Module 2 noise audit training
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Module 2 Noise Audit Training. Purpose of this module. This module provides training on noise required to conduct a noise audit. It covers the following topics: Noise & hearing loss prevention Hearing protectors Fitting of hearing protectors Washington state noise regulations.

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Module 2Noise Audit Training

Purpose of this module

  • This module provides training on noise required to conduct a noise audit. It covers the following topics:

    • Noise & hearing loss prevention

    • Hearing protectors

    • Fitting of hearing protectors

    • Washington state noise regulations

Module 3 also provides required training and covers how to take basic noise measurements and hearing loss recordkeeping.

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Module 2Noise Audit Training

To do noise audits you must have training in the following:

  • Noise and hearing loss prevention

  • Hearing protectors

  • Fitting of hearing protectors

  • Washington state noise regulations

  • Conducting basic noise measurements

  • Hearing loss prevention recordkeeping

This module covers items 1–4. Module 3 covers items 5 & 6.

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Noise Definitions

Sound Level

  • Loudness

  • Measurements made by a sound level meter

  • Technically: the intensity of sound pressure waves hitting the ear drum

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Noise Definitions


  • Often described as “unwanted sound”

  • Sound that is too loud, disturbs sleep, interferes with conversation, or causes hearing loss.

  • Community or environmental noise is regulated by local ordinances.

  • Workplace noise exposure is regulated by WISHA.

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Noise Definitions

Noise Exposure

1 Hour?

8 Hours?

Sound level and duration – how loud and how long a person is exposed to noise.

What a person actually experiences – not just what noise a loud machine makes.

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Noise Definitions

Decibel (dB)

The standard measurement of sound level

A logarithmic scale – 95 decibels is ten times the intensity of 85 decibels

85 dB

95 dB

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Noise Definitions

Another View of Decibels & Loudness

One machines generates a noise level of 100decibels.

Put two identical machines together in the same room, and the noise level will be 103 decibels.

100 decibels

103 decibels

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Noise Definitions

Time Weighted Average (TWA)

TWA – average noise exposure a worker receives.

TWA8 – Noise exposure over an 8-hour day.

The WISHA noise standard is based on an 8-hour average noise exposure.

Highly variable noise levels are common in construction.

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Average Noise Levels

How noise exposure can vary over time

95 dB

85 dB

80 dB

8 AM


5 PM

A typical construction worker’s day of noise exposure

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The Ear

Outer Ear

The visible ear and ear canal

The shape of the ear canal can affect how well earplugs fit.

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The Ear

Middle Ear

These 3 tiny bones transmit sound to the inner ear


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The Ear

Inner Ear

The cochlea and nerves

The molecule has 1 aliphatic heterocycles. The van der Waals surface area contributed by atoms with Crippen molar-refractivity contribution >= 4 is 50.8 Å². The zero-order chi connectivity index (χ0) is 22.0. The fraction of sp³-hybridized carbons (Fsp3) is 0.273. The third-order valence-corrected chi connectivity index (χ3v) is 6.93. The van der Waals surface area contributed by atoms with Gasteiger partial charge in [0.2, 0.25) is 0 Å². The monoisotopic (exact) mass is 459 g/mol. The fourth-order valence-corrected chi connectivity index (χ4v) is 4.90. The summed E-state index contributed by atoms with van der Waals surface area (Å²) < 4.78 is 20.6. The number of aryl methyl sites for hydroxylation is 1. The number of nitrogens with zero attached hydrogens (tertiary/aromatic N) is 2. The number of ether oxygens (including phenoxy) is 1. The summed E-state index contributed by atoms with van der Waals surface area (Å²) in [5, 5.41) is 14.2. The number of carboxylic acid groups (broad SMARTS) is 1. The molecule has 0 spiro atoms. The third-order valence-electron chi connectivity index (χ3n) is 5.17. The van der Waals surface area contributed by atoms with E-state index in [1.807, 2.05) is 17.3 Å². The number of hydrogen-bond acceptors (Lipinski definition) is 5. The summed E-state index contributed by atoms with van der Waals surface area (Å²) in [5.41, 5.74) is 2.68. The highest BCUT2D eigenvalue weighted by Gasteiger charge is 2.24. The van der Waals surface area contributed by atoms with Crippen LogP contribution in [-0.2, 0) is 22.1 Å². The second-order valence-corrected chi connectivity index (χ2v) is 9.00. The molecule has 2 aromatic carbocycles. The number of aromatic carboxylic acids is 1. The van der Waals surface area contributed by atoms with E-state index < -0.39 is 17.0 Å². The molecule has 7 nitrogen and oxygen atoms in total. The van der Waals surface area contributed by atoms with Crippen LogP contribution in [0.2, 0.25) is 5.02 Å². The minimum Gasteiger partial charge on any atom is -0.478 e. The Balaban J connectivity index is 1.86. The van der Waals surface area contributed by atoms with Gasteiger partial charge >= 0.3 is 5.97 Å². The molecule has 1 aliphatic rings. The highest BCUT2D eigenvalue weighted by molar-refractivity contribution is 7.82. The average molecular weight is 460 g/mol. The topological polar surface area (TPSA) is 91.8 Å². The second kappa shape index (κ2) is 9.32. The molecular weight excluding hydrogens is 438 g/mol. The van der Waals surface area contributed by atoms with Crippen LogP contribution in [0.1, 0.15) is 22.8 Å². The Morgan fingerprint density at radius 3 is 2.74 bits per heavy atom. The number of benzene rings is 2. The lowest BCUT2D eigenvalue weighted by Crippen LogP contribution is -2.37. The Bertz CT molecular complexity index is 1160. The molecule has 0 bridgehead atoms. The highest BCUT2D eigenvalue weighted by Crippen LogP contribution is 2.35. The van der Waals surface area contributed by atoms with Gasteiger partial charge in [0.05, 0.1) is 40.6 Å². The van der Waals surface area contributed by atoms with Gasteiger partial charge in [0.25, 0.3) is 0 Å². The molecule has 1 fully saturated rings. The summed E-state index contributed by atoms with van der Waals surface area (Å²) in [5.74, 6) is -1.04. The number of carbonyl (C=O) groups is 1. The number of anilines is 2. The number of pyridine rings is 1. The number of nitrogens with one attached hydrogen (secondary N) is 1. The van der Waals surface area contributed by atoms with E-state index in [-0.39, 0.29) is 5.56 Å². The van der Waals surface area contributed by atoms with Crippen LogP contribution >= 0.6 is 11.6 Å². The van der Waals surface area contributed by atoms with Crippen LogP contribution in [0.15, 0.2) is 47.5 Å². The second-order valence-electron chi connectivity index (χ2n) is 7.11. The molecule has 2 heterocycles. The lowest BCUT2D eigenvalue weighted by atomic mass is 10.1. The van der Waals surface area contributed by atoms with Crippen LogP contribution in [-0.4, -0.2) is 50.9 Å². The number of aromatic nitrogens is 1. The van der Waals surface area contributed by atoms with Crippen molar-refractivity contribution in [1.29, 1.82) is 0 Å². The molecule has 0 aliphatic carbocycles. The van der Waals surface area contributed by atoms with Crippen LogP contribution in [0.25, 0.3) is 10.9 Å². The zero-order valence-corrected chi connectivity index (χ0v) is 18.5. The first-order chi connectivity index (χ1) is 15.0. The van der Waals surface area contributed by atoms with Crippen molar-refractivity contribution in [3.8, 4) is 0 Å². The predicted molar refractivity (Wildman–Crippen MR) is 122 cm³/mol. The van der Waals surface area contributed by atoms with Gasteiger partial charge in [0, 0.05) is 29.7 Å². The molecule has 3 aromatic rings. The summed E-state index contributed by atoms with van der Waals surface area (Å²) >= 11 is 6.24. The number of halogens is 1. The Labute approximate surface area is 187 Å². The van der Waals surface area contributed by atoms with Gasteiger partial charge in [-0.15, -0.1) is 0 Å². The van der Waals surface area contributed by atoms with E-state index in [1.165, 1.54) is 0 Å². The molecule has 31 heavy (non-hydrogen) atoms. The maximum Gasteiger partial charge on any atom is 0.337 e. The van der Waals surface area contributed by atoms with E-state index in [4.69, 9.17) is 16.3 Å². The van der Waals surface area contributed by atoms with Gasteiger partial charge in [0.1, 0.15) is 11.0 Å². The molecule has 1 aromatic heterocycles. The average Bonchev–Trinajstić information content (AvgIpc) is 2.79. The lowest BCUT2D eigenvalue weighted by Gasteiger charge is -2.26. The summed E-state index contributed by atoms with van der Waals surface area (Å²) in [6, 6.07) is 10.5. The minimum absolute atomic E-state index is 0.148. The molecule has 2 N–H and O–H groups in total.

Damage from noise exposure occurs in the inner ear

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The Ear

Inner Ear - Cochlea

The cochlea contains tiny hair cells which are moved by sound waves.

Loud noise knocks the hair cells over.

Eventually they never recover, resulting in hearing loss.

Inside of cochlea

Hair cells

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The Ear

Hair Cells

Normal hair cells

Damaged hair cells

This is your inner ear

This is your inner ear on noise

Any questions?

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Effects of Noise Exposure

Long Term Exposure to Noise

  • Our ears can recover from short exposure to loud noise, but over time nerve damage will occur.

  • The louder the noise and the longer the exposure, the greater chance permanent damage will occur.

  • There is really no such thing as “tough ears” or “getting used to it”.

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Effects of Noise Exposure

Hearing Loss From Noise Exposure

  • Hearing loss from noise exposure is often not noticed at first because it is so gradual.

  • Usually a person loses the ability to hear higher pitches first.

  • Often the first noticeable effect is difficulty in hearing speech.

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Effects of Noise Exposure

Tinnitus From Noise Exposure

  • Exposure to high noise levels can also cause permanent ringing in the ear or “tinnitus”.

  • Tinnitus sufferers usually complain of constant whistling, squealing, roaring or buzzing in one or both ears.

  • Severe tinnitus can disrupt sleep, reduce concentration and cause irritability and depression.

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Effects of Noise Exposure

What is Too Much Noise Exposure?

  • Damage from noise exposure depends on the loudness and length of exposure.

  • Scientific studies have shown that hearing loss will occur when 8-hour average noise exposureexceeds 85 decibels.

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Effects of Noise Exposure

What is Too Much Noise Exposure?

  • The risk of hearing loss increases dramatically as noise levels increase.

  • Exposure to noise levels above 115 decibels for even 5 minutes is very risky.

  • Impact or banging noise above 140 decibels will cause immediate damage to nerves in the ear.

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Noise Levels

EquipmentNoise Level

Back Hoe 85-95 decibels

Chain Saw 110 decibels

Front-end Loader 90-95 decibels

Gunshot 140 decibels

Jackhammer 112 decibels

Lawn Mower 90 decibels

Tractor 95-105 decibels

Circular Saw 90-100 decibels